RACINE — A new documentary is expected to claim city officials have discriminated against bars owned by minorities, but officials say every bar is held to the same high standards.
Made by former Downtown developer Jim Spodick, who himself has a checkered relationship with the city, the documentary has been in the works for more than a year.
Called “Pattern or Practice,” the film will be shown at the Oriental Theatre, 2230 N. Farwell Ave., at 7 p.m. on Jan. 20 — Martin Luther King Jr. Day. Tickets are $10. The theater was rented out for the Milwaukee premiere, the company that owns the theater confirmed last week.
The movie is expected to allege that the city’s Public Safety and Licensing Committee has shown a history of holding minority-owned bars to different standards than white-owned bars. Those standards have led to a disproportionate number of black- and Hispanic-owned bars having their liquor licenses revoked, according to promotional material for the film.
Alderman Greg Helding, chairman of the Public Safety and Licensing Committee, has called the allegations “utterly false.”
“We discipline license holders when there are threats to public safety, regardless of the race of the license holder or the patrons of the bar or tavern,” Helding said. “The fact of the matter is that the vast majority of taverns, black, white or otherwise, operate without any major instances that have to be dealt with at all.”
Spodick could not be reached for comment, despite numerous attempts over several days.
The Journal Times was not able to obtain a full-length copy of the movie, but a reporter was able to view a trailer, available at the documentary’s website, patternorpractice.com, as well as a fundraising video posted by filmmakers last year. The videos contain snippets of the film, including a handful of interviews with former bar owners.
Bar owners shown in the videos include Thomas Holmes, owner of the former Park 6, 500 Sixth St.; Keith Fair, owner of the former The Place on 6th, 509 Sixth St.; and Wilbur Jones, owner of the former Viper’s Lounge, 501 High St. The videos also contain sound bites from Milwaukee-area attorney Vince Bobot, who represented Fair in his efforts to keep his liquor license; Racine County Board member Ken Lumpkin; and former Racine Alderman Eric Marcus.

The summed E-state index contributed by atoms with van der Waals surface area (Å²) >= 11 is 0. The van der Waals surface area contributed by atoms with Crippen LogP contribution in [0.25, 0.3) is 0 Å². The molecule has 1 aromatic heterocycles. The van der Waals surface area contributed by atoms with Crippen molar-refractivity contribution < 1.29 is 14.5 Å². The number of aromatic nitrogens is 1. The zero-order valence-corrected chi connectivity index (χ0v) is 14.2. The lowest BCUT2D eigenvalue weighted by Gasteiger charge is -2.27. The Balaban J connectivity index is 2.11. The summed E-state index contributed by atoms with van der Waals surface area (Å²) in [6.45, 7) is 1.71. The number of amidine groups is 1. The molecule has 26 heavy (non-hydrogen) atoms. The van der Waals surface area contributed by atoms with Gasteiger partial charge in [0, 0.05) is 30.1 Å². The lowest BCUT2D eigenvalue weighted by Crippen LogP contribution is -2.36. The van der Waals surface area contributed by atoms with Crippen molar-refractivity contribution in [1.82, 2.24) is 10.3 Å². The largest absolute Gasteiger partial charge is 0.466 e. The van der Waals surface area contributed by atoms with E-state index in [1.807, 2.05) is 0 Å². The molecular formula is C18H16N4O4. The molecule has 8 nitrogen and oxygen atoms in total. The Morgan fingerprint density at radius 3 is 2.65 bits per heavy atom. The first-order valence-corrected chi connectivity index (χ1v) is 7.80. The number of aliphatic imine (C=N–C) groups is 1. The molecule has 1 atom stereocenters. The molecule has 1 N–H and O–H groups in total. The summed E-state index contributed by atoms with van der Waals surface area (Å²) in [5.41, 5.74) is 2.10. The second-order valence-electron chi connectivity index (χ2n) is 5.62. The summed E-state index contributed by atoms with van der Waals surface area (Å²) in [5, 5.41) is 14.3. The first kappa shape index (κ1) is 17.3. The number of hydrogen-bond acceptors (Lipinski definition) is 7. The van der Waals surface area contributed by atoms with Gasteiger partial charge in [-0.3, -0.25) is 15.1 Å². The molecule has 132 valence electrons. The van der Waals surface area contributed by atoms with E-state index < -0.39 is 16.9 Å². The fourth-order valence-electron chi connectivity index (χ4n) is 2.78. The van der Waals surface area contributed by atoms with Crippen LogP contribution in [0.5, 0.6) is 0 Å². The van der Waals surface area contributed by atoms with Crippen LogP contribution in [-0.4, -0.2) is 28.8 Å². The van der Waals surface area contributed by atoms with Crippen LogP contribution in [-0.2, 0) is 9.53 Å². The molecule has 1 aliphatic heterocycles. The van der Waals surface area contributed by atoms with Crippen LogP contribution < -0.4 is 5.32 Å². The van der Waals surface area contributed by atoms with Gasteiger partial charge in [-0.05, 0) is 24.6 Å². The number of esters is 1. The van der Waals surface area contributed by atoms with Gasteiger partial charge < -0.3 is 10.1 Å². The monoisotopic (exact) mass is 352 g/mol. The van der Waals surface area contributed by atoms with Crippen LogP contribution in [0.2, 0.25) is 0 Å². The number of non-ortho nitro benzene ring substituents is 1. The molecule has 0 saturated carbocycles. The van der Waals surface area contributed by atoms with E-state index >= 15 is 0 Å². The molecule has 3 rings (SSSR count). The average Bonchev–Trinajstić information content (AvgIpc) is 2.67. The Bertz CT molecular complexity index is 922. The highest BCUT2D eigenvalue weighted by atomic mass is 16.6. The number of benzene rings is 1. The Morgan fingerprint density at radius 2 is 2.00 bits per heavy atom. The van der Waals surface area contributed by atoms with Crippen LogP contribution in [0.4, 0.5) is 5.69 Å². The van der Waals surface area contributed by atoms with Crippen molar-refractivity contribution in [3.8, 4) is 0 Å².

Some bar owners simply state that City Hall is racist, while others, like Jones, point to specific issues they had with how their establishment was treated by City Hall. Marcus, who once sat on the Public Safety and Licensing Committee, claims that the committee was not “applying all the rules, across the board, to all bars.”
He later adds that he doesn’t know “what the remedy is for minority bar owners that have their licenses threatened beyond going into the courts.”
In the fundraising video, Spodick states that the film was made to help raise $50,000 so bar owners who have had their licenses pulled can sue the city.
“This is not for the documentary, this is not for attorneys’ fees,” Spodick states in the video. “This is for depositions, investigations; for documentation. There is a lot that goes into this before they can actually reach court.”
Neither video mentions any data or information sources utilized by the filmmakers.
Waiting on data
Police Chief Art Howell declined to comment on the film, stating that it wouldn’t make sense to do so without knowing more. He also said it would not make sense for him to comment on incidents that occurred before his tenure as police chief.
In response to allegations that minority-owned bars receive unfair police attention, Howell said his department holds all licensed establishments to the same standard.
“This year our third-shift commander instituted an aggressive compliance check for licensed premises without bias,” he said, adding that results of those checks varied across the board.
If You Go
WHAT: “Pattern or Practice,” a documentary
WHEN: 7 p.m. Monday, Jan. 20
WHERE: The Oriental Theatre, 2230 N. Farwell Ave., Milwaukee